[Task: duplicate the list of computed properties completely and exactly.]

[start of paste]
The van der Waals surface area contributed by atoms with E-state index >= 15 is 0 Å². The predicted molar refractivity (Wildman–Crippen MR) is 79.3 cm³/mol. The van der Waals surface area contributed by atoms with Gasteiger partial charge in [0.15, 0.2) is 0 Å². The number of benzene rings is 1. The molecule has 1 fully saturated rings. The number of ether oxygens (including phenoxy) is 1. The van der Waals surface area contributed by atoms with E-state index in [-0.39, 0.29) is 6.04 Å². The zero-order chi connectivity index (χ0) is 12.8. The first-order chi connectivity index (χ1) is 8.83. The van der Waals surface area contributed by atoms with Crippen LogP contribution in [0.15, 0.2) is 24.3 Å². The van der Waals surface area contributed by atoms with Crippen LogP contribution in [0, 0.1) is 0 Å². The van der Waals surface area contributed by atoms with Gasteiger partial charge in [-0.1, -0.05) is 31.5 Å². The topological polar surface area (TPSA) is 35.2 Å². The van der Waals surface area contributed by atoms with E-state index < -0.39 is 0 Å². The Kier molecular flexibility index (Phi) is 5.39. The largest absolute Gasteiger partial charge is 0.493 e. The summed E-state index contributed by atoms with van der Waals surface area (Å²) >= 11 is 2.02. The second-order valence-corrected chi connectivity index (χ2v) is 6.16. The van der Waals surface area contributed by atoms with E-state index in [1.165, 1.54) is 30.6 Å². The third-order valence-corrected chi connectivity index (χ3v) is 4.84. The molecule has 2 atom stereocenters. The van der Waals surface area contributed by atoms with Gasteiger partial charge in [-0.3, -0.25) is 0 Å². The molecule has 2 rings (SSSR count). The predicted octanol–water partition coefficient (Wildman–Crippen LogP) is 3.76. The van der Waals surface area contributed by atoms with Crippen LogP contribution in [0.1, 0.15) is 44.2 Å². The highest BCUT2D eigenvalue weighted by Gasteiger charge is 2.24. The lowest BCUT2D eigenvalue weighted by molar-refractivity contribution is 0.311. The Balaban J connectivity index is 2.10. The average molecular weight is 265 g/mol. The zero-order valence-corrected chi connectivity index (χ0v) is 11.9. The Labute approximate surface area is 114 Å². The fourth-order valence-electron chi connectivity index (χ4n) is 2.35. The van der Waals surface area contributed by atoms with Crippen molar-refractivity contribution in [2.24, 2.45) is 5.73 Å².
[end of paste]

The van der Waals surface area contributed by atoms with E-state index >= 15 is 0 Å². The predicted molar refractivity (Wildman–Crippen MR) is 79.3 cm³/mol. The van der Waals surface area contributed by atoms with Gasteiger partial charge in [0.15, 0.2) is 0 Å². The number of benzene rings is 1. The molecule has 1 fully saturated rings. The number of ether oxygens (including phenoxy) is 1. The van der Waals surface area contributed by atoms with E-state index in [-0.39, 0.29) is 6.04 Å². The zero-order chi connectivity index (χ0) is 12.8. The first-order chi connectivity index (χ1) is 8.83. The van der Waals surface area contributed by atoms with Crippen LogP contribution in [0.15, 0.2) is 24.3 Å². The van der Waals surface area contributed by atoms with Crippen LogP contribution in [0, 0.1) is 0 Å². The van der Waals surface area contributed by atoms with Gasteiger partial charge in [-0.1, -0.05) is 31.5 Å². The topological polar surface area (TPSA) is 35.2 Å². The van der Waals surface area contributed by atoms with E-state index < -0.39 is 0 Å². The Kier molecular flexibility index (Phi) is 5.39. The largest absolute Gasteiger partial charge is 0.493 e. The summed E-state index contributed by atoms with van der Waals surface area (Å²) >= 11 is 2.02. The second-order valence-corrected chi connectivity index (χ2v) is 6.16. The van der Waals surface area contributed by atoms with E-state index in [1.165, 1.54) is 30.6 Å². The third-order valence-corrected chi connectivity index (χ3v) is 4.84. The molecule has 2 atom stereocenters. The van der Waals surface area contributed by atoms with Gasteiger partial charge in [-0.3, -0.25) is 0 Å². The molecule has 2 rings (SSSR count). The predicted octanol–water partition coefficient (Wildman–Crippen LogP) is 3.76. The van der Waals surface area contributed by atoms with Crippen LogP contribution in [0.1, 0.15) is 44.2 Å². The highest BCUT2D eigenvalue weighted by Gasteiger charge is 2.24. The lowest BCUT2D eigenvalue weighted by molar-refractivity contribution is 0.311. The Balaban J connectivity index is 2.10. The average molecular weight is 265 g/mol. The zero-order valence-corrected chi connectivity index (χ0v) is 11.9. The Labute approximate surface area is 114 Å². The fourth-order valence-electron chi connectivity index (χ4n) is 2.35. The van der Waals surface area contributed by atoms with Crippen molar-refractivity contribution in [2.24, 2.45) is 5.73 Å².